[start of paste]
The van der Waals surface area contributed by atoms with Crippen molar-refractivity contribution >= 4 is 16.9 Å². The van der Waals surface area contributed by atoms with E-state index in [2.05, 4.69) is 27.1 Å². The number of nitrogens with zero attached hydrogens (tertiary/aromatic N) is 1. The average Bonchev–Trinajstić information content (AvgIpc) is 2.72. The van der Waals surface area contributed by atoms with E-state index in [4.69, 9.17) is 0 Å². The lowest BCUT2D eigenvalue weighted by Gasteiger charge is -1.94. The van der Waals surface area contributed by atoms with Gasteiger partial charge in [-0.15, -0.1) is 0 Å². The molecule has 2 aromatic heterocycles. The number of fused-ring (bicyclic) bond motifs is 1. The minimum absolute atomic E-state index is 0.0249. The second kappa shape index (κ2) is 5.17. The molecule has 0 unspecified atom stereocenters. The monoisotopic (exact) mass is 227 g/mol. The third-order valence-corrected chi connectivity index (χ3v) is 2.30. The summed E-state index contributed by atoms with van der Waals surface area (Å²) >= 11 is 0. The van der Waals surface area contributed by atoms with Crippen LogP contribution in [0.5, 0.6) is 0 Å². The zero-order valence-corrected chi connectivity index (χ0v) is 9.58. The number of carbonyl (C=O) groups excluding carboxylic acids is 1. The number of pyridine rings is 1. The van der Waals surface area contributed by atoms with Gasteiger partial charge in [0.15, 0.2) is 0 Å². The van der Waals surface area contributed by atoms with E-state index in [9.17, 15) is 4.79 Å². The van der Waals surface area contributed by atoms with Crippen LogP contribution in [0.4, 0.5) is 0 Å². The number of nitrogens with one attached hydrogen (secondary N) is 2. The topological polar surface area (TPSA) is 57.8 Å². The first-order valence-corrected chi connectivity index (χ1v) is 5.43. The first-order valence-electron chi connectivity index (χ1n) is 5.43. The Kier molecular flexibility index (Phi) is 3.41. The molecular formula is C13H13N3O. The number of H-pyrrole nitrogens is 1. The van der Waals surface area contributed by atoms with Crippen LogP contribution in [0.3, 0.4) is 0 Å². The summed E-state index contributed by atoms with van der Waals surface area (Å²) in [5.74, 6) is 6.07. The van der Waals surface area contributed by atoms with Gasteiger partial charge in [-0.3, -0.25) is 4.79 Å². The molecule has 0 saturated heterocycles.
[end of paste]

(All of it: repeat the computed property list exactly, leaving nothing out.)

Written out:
The van der Waals surface area contributed by atoms with Crippen molar-refractivity contribution >= 4 is 16.9 Å². The van der Waals surface area contributed by atoms with E-state index in [2.05, 4.69) is 27.1 Å². The number of nitrogens with zero attached hydrogens (tertiary/aromatic N) is 1. The average Bonchev–Trinajstić information content (AvgIpc) is 2.72. The van der Waals surface area contributed by atoms with E-state index in [4.69, 9.17) is 0 Å². The lowest BCUT2D eigenvalue weighted by Gasteiger charge is -1.94. The van der Waals surface area contributed by atoms with Gasteiger partial charge in [-0.15, -0.1) is 0 Å². The molecule has 2 aromatic heterocycles. The number of fused-ring (bicyclic) bond motifs is 1. The minimum absolute atomic E-state index is 0.0249. The second kappa shape index (κ2) is 5.17. The molecule has 0 unspecified atom stereocenters. The monoisotopic (exact) mass is 227 g/mol. The third-order valence-corrected chi connectivity index (χ3v) is 2.30. The summed E-state index contributed by atoms with van der Waals surface area (Å²) >= 11 is 0. The van der Waals surface area contributed by atoms with Crippen LogP contribution in [0.5, 0.6) is 0 Å². The zero-order valence-corrected chi connectivity index (χ0v) is 9.58. The number of carbonyl (C=O) groups excluding carboxylic acids is 1. The number of pyridine rings is 1. The van der Waals surface area contributed by atoms with Gasteiger partial charge in [0.15, 0.2) is 0 Å². The van der Waals surface area contributed by atoms with E-state index in [9.17, 15) is 4.79 Å². The van der Waals surface area contributed by atoms with Crippen LogP contribution in [0.4, 0.5) is 0 Å². The number of nitrogens with one attached hydrogen (secondary N) is 2. The topological polar surface area (TPSA) is 57.8 Å². The first-order valence-corrected chi connectivity index (χ1v) is 5.43. The first-order valence-electron chi connectivity index (χ1n) is 5.43. The Kier molecular flexibility index (Phi) is 3.41. The molecular formula is C13H13N3O. The number of H-pyrrole nitrogens is 1. The van der Waals surface area contributed by atoms with Crippen LogP contribution in [0.3, 0.4) is 0 Å². The summed E-state index contributed by atoms with van der Waals surface area (Å²) in [5.74, 6) is 6.07. The van der Waals surface area contributed by atoms with Gasteiger partial charge in [-0.3, -0.25) is 4.79 Å². The molecule has 0 saturated heterocycles.